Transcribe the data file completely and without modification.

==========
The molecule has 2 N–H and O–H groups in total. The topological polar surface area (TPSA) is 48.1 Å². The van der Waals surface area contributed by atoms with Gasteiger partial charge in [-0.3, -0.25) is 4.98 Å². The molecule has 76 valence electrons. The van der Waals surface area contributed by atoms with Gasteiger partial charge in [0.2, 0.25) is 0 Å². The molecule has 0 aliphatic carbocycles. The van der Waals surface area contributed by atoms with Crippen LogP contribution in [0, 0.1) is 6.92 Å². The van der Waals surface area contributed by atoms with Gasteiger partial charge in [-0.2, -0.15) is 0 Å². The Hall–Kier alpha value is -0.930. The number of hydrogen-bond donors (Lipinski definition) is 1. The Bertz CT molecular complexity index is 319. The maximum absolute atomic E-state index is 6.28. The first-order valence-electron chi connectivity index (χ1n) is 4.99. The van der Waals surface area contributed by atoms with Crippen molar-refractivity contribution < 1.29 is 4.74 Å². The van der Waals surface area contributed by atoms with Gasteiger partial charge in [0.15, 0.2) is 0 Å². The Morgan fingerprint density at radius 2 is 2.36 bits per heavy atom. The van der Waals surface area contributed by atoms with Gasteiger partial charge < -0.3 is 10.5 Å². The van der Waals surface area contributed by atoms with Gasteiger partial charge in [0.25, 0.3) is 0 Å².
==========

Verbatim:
The molecule has 2 N–H and O–H groups in total. The topological polar surface area (TPSA) is 48.1 Å². The van der Waals surface area contributed by atoms with Gasteiger partial charge in [-0.3, -0.25) is 4.98 Å². The molecule has 76 valence electrons. The van der Waals surface area contributed by atoms with Gasteiger partial charge in [0.2, 0.25) is 0 Å². The molecule has 0 aliphatic carbocycles. The van der Waals surface area contributed by atoms with Crippen LogP contribution in [0, 0.1) is 6.92 Å². The van der Waals surface area contributed by atoms with Gasteiger partial charge in [-0.2, -0.15) is 0 Å². The Hall–Kier alpha value is -0.930. The number of hydrogen-bond donors (Lipinski definition) is 1. The Bertz CT molecular complexity index is 319. The maximum absolute atomic E-state index is 6.28. The first-order valence-electron chi connectivity index (χ1n) is 4.99. The van der Waals surface area contributed by atoms with Crippen molar-refractivity contribution < 1.29 is 4.74 Å². The van der Waals surface area contributed by atoms with Gasteiger partial charge in [0.15, 0.2) is 0 Å². The Morgan fingerprint density at radius 2 is 2.36 bits per heavy atom. The van der Waals surface area contributed by atoms with Gasteiger partial charge < -0.3 is 10.5 Å². The van der Waals surface area contributed by atoms with Gasteiger partial charge in [0.25, 0.3) is 0 Å².